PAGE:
The Biology of Bonsai Trees: The Science Behind the Traditional Japanese Art Form

The art of bon­sai orig­i­nat­ed in Chi­na. As sub­se­quent­ly refined in Japan, its tech­niques pro­duce minia­ture trees that give aes­thet­ic plea­sure to peo­ple all around Asia and the wider world beyond. This appre­ci­a­tion is reflect­ed in the cou­ple-on-the-street inter­view footage incor­po­rat­ed into “The Biol­o­gy Behind Bon­sai Trees,” the video above from Youtu­ber Jon­ny Lim, bet­ter known as The Back­pack­ing Biol­o­gist. Not only does Lim gath­er pos­i­tive views on bon­sai around Los Ange­les, he also finds in that same city a bon­sai nurs­ery run by Bob Pressler, who has spent more than half a cen­tu­ry mas­ter­ing the art.

Even Pressler admits that he does­n’t ful­ly under­stand the biol­o­gy of bon­sai. Lim’s search for sci­en­tif­ic answers sends him to “some­thing called the api­cal meris­tem.” That’s the part of the tree made of “stem cells found at the tips of the shoots and roots.” Stem cells, as you may remem­ber from their long moment in the news a few years ago, have the poten­tial to turn into any kind of cell.

The cells of bon­sai are the same size as those of reg­u­lar trees, research has revealed, but thanks to the delib­er­ate cut­ting of roots and resul­tant restric­tion of nutri­ents to the api­cal meris­tem, their leaves are made up of few­er cells in total. Lim draws an anal­o­gy with bak­ing cook­ies of dif­fer­ent sizes: “The com­po­nents are exact­ly the same. The only dif­fer­ence is that bon­sais have less start­ing mate­r­i­al.”

Hav­ing gained his own appre­ci­a­tion for bon­sai, Lim also wax­es poet­ic on how these minia­ture trees “still grow on the face of adver­si­ty, and they do so per­fect­ly.” But as one com­menter replies, “Why recre­ate adver­si­ty?” Claim­ing that the process is “crip­pling trees for just aes­thet­ics,” this indi­vid­ual presents one of the known cas­es against bon­sai. But that case, accord­ing to the experts Lim con­sults, is based on cer­tain com­mon mis­con­cep­tions about the process­es involved: that the wires used to posi­tion limbs “tor­ture” the trees, for exam­ple. But as oth­ers point out, do those who make these anti-bon­sai argu­ments feel just as pained about the many lawns that get mown down each and every week?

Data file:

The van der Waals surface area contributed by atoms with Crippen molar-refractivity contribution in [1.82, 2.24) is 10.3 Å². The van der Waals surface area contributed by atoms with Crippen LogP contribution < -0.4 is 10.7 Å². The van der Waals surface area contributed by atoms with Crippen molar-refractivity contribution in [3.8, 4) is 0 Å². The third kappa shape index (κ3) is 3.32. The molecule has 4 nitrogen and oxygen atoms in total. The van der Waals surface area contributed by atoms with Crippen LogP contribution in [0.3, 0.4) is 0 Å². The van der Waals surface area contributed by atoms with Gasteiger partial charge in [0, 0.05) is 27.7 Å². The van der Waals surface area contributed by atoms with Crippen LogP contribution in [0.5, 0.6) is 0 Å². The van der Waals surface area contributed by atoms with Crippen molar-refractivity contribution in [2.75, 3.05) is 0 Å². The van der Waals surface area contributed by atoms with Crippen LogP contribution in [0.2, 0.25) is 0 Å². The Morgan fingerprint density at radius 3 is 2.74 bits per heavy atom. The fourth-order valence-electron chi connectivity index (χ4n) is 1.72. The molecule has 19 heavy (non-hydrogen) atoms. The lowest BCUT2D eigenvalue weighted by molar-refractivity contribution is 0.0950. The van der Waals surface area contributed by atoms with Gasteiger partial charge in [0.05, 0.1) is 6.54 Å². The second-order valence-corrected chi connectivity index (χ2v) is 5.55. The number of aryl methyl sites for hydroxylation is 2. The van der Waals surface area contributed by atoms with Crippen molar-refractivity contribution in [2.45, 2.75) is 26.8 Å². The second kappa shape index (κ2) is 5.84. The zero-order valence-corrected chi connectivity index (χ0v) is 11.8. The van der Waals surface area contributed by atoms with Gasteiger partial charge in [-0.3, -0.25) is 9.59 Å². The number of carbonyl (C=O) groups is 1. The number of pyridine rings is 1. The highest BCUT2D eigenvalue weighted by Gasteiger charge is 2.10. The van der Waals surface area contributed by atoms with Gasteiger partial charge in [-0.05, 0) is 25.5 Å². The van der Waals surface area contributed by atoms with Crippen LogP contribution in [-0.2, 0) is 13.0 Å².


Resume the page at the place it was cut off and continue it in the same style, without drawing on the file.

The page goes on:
Relat­ed con­tent:

The Art & Phi­los­o­phy of Bon­sai

This 392-Year-Old Bon­sai Tree Sur­vived the Hiroshi­ma Atom­ic Blast & Still Flour­ish­es Today: The Pow­er of Resilience

What Makes the Art of Bon­sai So Expen­sive?: $1 Mil­lion for a Bon­sai Tree, and $32,000 for Bon­sai Scis­sors

The Art of Cre­at­ing a Bon­sai: One Year Con­densed Con­densed Into 22 Mes­mer­iz­ing Min­utes

Daisu­gi, the 600-Year-Old Japan­ese Tech­nique of Grow­ing Trees Out of Oth­er Trees, Cre­at­ing Per­fect­ly Straight Lum­ber

A Dig­i­tal Ani­ma­tion Com­pares the Size of Trees: From the 3‑Inch Bon­sai, to the 300-Foot Sequoia

Based in Seoul, Col­in Mar­shall writes and broad­casts on cities, lan­guage, and cul­ture. His projects include the Sub­stack newslet­ter Books on Cities, the book The State­less City: a Walk through 21st-Cen­tu­ry Los Ange­les and the video series The City in Cin­e­ma. Fol­low him on Twit­ter at @colinmarshall, on Face­book, or on Insta­gram.


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